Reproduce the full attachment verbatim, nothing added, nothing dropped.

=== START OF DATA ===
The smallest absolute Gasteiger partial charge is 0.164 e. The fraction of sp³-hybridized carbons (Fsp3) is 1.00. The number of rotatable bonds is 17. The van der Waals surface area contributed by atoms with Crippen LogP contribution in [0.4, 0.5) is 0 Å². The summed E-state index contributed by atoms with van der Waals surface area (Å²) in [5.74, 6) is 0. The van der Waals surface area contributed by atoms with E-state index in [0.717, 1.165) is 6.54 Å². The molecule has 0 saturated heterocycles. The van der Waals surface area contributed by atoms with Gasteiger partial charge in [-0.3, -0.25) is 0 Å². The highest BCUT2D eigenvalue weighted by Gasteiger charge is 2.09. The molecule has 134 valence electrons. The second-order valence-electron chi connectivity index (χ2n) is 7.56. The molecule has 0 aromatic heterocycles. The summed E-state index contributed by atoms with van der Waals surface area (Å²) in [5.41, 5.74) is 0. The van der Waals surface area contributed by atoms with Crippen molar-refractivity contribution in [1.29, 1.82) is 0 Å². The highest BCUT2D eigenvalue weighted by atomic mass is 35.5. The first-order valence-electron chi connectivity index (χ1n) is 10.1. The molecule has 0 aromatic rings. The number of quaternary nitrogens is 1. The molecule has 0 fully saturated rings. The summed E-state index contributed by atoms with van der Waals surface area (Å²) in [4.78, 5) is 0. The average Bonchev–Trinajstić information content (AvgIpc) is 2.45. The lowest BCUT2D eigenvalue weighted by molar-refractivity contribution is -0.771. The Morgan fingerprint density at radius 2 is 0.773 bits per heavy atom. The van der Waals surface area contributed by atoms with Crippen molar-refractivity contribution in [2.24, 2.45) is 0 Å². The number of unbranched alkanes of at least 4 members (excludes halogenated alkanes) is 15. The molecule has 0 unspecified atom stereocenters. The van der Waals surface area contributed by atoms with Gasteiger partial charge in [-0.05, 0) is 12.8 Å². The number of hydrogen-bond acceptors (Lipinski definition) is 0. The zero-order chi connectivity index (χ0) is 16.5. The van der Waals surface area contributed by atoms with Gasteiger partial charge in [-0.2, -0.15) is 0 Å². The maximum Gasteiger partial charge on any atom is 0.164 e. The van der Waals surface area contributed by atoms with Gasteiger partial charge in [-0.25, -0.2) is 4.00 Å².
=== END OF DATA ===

The smallest absolute Gasteiger partial charge is 0.164 e. The fraction of sp³-hybridized carbons (Fsp3) is 1.00. The number of rotatable bonds is 17. The van der Waals surface area contributed by atoms with Crippen LogP contribution in [0.4, 0.5) is 0 Å². The summed E-state index contributed by atoms with van der Waals surface area (Å²) in [5.74, 6) is 0. The van der Waals surface area contributed by atoms with E-state index in [0.717, 1.165) is 6.54 Å². The molecule has 0 saturated heterocycles. The van der Waals surface area contributed by atoms with Gasteiger partial charge in [-0.3, -0.25) is 0 Å². The highest BCUT2D eigenvalue weighted by Gasteiger charge is 2.09. The molecule has 134 valence electrons. The second-order valence-electron chi connectivity index (χ2n) is 7.56. The molecule has 0 aromatic heterocycles. The summed E-state index contributed by atoms with van der Waals surface area (Å²) in [5.41, 5.74) is 0. The van der Waals surface area contributed by atoms with Crippen molar-refractivity contribution in [1.29, 1.82) is 0 Å². The highest BCUT2D eigenvalue weighted by atomic mass is 35.5. The first-order valence-electron chi connectivity index (χ1n) is 10.1. The molecule has 0 aromatic rings. The number of quaternary nitrogens is 1. The molecule has 0 fully saturated rings. The summed E-state index contributed by atoms with van der Waals surface area (Å²) in [4.78, 5) is 0. The average Bonchev–Trinajstić information content (AvgIpc) is 2.45. The lowest BCUT2D eigenvalue weighted by molar-refractivity contribution is -0.771. The Morgan fingerprint density at radius 2 is 0.773 bits per heavy atom. The van der Waals surface area contributed by atoms with Crippen molar-refractivity contribution in [2.24, 2.45) is 0 Å². The number of unbranched alkanes of at least 4 members (excludes halogenated alkanes) is 15. The molecule has 0 unspecified atom stereocenters. The van der Waals surface area contributed by atoms with Gasteiger partial charge in [-0.05, 0) is 12.8 Å². The number of hydrogen-bond acceptors (Lipinski definition) is 0. The zero-order chi connectivity index (χ0) is 16.5. The van der Waals surface area contributed by atoms with Gasteiger partial charge in [-0.2, -0.15) is 0 Å². The maximum Gasteiger partial charge on any atom is 0.164 e. The van der Waals surface area contributed by atoms with Gasteiger partial charge in [-0.25, -0.2) is 4.00 Å².